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Movie Review

That's My Boy

Sandler’s ‘That’s My Boy’ doused in raunch dressing

That's My Boy Andy Samberg (left) and Adam Sandler in "That's My Boy." (Tracy Bennett)
By Ethan Gilsdorf
Globe Correspondent / June 15, 2012
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The premise of “That’s My Boy” is ludicrous, which is fine.

As a Somerville (wicked!) middle school kid in the 1980s, young Donny scored with his teacher and got her pregnant. She went to prison (a page right out of the 1980s Pamela Smart case) and he raised their son, solo. Actually, make that Han Solo, since that’s what this “Hot for Teacher” kid decided to name his boy. Then Donny rode his own wave of celebrity. For a while.

Now all grown up and down-and-out, adult Donny (Adam Sandler) is living on a prayer. He drives a beat-up car emblazoned with a Rush emblem and cranks the tunes from his cassette deck. Meanwhile the adult Han Solo (Andy Samberg) is a financial whiz kid renamed Todd, who is so emotionally scarred that he’s never without a second pair of underpants. Todd has disowned his dad and is about to be married to Jamie (Leighton Meester of “Country Strong”), which will usher him into the picture-perfect world of investment banking and summers on the Cape.

The clanking plot device bringing these two worlds together is a debt Donny owes to the IRS, payable if he can arrange a mother-son-father jailhouse reunion for a local reality TV show. Enter wedding-crasher Sandler, arriving at Todd and Jamie’s nuptials spouting a wicked Boston accent and a Ric Ocasek rocker hair mop. Whassup?

We’ve seen this sweet doofus before, in everything from “Billy Madison” to “Happy Gilmore.” This time, Sandler wages class war with his wild-mouthed antics, getting stuffy rich folk to lighten up. He’s the underachieving underdog with a heart of gold, winning over doubters by arranging a last-minute strip club bachelor party. Beer can constantly in hand, Sandler selfishly devours every scene with a squirm-worthy Bah-ston caricature (though locals might cheer seeing “Somerville Middle School” in the opening flashback).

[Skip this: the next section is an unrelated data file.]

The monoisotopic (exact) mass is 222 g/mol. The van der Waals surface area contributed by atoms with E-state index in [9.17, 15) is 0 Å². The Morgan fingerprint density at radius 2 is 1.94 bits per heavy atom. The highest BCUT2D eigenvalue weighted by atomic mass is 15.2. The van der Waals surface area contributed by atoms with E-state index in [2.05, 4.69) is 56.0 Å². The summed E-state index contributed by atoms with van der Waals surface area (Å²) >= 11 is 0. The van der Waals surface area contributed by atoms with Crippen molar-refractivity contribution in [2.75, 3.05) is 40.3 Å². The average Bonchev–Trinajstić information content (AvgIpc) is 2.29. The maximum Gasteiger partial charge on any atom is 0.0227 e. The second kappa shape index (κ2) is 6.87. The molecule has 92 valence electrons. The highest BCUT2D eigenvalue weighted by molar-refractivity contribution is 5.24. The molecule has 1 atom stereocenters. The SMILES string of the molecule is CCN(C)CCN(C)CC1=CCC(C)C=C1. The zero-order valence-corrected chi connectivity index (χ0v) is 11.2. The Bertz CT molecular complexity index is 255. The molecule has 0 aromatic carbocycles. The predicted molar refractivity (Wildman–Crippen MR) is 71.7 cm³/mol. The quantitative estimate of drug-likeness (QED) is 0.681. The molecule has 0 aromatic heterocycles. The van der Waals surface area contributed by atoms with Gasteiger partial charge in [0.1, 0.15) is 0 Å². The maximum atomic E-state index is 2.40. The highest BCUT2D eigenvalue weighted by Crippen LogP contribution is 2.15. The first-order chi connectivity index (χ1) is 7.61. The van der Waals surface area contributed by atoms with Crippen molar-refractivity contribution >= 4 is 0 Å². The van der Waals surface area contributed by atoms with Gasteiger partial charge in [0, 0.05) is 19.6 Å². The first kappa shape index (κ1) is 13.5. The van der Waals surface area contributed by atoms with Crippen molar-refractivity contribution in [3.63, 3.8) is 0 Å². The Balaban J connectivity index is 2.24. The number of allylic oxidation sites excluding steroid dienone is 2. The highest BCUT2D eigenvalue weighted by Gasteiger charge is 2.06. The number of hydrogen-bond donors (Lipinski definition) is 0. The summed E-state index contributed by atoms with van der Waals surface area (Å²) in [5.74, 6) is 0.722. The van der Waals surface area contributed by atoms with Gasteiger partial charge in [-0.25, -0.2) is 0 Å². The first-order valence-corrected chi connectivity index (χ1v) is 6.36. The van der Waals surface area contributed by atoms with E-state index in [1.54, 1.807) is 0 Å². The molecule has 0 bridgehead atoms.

Oddly, Samberg is cast as the nerdy-OCD straight guy, a role that requires little of his comedic talents. Samberg recently announced his departure from the career launch pad “Saturday Night Live.” We know he’s a much smarter actor than the material he’s given to work with in this movie.

How did American comedies come to rely on raunch rather than wordplay? Director Sean Anders (“Sex Drive”) and writer David Caspe (TV’s “Happy Endings”) try to out-gross-out the Farrelly brothers, and their poop-by-numbers comedy nearly succeeds. Some of the father-son dialogue hits the mark; in a scene rehashing Donny’s past parenthood missteps, a pet snake once fed Quaaludes was the “only time anyone saw a king cobra laugh.” But these few sparks are lost among scenes of old ladies as foul-mouthed sexpots, fat jokes, and masturbation and barf gags.

At least there’s some joy in spotting cameos by rapper Vanilla Ice, Todd Bridges (“Diff’rent Strokes”), Tony Orlando (yes, him), and Susan Sarandon. James Caan plays, get this, a fighting Irish priest. There’s even New York Jets coach Rex Ryan as Donny’s New England Patriots-loving pal.

Sadly, “That’s My Boy” relies on caricatures, rather than characters, to make you laugh.

Ethan Gilsdorf can be reached at ethan@ethangilsdorf.com.

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Movie Review

That’s My Boy

Directed by: Sean Anders

Written by: David Caspe

Starring: Adam Sandler, Andy Samberg, Leighton Meester, James Caan

Running time: 114 minutes

At: Boston Common, Fenway, suburbs

Rated: R (raunchy humor including sexual situations, bodily functions and fluids)

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